Assad is moving out of Turkey’s threat perception
According to the prevailing atmosphere in Ankara, the Bashar al-Assad regime is moving out of Turkey’s threat and target perception, while Turkey is ready to welcome a Kurdish presence at the upcoming Geneva talks - with one big condition.
Could these shifts be thanks to Russia? Yes, at least partly. After all, it has only become possible to reach this conclusion after Russian President Vladimir Putin’s one-day tour of the East Mediterranean on Dec. 11 covering Syria, Egypt and Turkey.
Putin’s stopover at the Russian Hmeymim air base near Syria’s Latakia was an unannounced visit. The schedule was to go to Cairo first to talk with Abdel Fettah el-Sisi, mainly on energy (gas and nuclear) issues and U.S. President Donald Trump’s recent recognition of Jerusalem as Israel’s capital. He was then due to land in Ankara to talk to President Tayyip Erdoğan on a broader selection of issues, namely future of Syria, Jerusalem (two days before the Organization of Islamic Cooperation emergency summit in Istanbul), Turkey’s S-400 missile purchase project, and of course energy deals.
Regarding Putin’s short stopover in Syria, a video was released to the Russian media that was not something for al-Assad to be proud of. After welcoming Putin, al-Assad can be seen in the video trying to walk next to him on the tarmac, but he is obviously halted by Russian army officers next to him, one of whom physically holds his arm to keep him back.
But that is not why we can confidently say al-Assad is no longer considered a threat or a target for Turkey. The information leaked to the Russian media that Turkish officials admitted as much during the talks in Ankara is also not the only evidence.
The most concrete indication could be concluded from the remarks of Turkish Foreign Minister Mevlüt Çavuşoğlu during an interview for the private broadcaster NTV on Dec. 12. When asked whether Ankara is planning an operation against Afrin - the northwestern Syrian town near the Turkish border - like the one in Jarablus one year ago, Çavuşoğlu said it “depended on the perception of threat” from the region. Afrin is currently controlled by the People’s Protection Units (YPG), the Syrian extension of the outlawed Kurdistan Workers’ Party (PKK), which has been fighting with Turkey for more than three decades.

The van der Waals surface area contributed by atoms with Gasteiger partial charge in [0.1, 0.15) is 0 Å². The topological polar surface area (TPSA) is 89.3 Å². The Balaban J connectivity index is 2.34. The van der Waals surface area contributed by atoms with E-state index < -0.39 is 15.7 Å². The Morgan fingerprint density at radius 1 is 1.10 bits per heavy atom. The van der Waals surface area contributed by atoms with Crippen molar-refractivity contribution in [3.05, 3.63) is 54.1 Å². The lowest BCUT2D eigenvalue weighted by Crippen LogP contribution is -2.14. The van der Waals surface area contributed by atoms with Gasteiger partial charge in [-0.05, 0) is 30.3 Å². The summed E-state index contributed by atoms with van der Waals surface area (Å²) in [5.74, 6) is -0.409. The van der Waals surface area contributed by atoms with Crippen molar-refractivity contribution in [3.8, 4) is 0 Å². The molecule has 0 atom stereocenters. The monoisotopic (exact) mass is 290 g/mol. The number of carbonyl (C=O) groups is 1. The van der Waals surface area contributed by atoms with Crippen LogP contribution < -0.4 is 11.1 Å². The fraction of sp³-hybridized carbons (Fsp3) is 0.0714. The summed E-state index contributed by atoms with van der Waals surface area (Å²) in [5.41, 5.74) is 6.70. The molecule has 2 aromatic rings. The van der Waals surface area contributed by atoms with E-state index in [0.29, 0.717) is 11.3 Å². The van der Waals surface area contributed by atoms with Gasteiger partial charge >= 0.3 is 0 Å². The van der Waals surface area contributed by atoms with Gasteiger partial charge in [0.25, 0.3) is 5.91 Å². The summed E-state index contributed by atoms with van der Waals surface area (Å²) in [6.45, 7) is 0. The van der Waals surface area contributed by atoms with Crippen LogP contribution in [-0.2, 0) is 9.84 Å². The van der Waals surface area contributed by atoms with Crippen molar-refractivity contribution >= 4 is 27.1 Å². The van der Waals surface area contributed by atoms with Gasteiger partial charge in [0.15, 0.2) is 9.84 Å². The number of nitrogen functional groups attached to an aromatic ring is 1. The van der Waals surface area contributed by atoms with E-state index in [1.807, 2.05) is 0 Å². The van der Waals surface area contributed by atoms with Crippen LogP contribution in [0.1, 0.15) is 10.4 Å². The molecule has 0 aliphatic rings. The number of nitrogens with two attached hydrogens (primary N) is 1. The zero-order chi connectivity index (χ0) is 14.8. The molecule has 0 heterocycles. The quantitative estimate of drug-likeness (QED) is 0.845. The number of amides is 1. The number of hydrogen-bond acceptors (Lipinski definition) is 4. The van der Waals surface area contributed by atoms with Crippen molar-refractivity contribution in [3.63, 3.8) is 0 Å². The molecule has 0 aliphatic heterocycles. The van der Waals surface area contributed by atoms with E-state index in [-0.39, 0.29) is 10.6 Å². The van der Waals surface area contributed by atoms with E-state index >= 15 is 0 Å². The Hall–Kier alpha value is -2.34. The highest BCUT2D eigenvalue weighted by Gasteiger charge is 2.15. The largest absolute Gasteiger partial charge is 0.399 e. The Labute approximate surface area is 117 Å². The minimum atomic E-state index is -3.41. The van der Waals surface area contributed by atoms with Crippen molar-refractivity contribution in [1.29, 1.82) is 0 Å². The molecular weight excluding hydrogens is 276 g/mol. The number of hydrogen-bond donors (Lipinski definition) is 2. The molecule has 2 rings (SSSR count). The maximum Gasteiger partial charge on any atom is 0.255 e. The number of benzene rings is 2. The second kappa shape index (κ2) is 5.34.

“Turkey’s target cannot be other countries or the Syrian regime, regardless of whether [diplomatic] ties are broken,” Çavuşoğlu said. “For the time being there is no such threat,” he added, indicating that “harassment” from Syrian regime forces have also stopped for some time, possibly due to Russian intervention.
These remarks do not mean that Turkey’s objection to al-Assad leading any new Syrian government – even if in just a transition period – has been lifted. Çavuşoğlu confirmed in the interview that it still holds. But what has changed is Turkey’s threat perception. Until recently Ankara considered the threat level from the al-Assad regime to be the same as that from the YPG/PKK and the Islamic State of Iraq and the Levant (ISIL). Now it seems this threat perception is limited to the YPG/PKK and ISIL.
Çavuşoğlu also said Turkey “welcomes the participation of Kurdish groups” in the Geneva talks for the future of Syria. However, this is with the exception of PKK-affiliated groups, meaning the YPG and its political wing the Democratic Union Party (PYD). “We have no problems with our Kurdish brothers, only with the YPG, which represents only a minority of Kurds anyway,” he added.
The U.S. Central Command has used the YPG as its ground force since 2014, despite objections from its NATO ally Turkey. Indeed, these days it seems that Turkey gets along with Russia more comfortably than the U.S. when it comes to matters in the Middle East.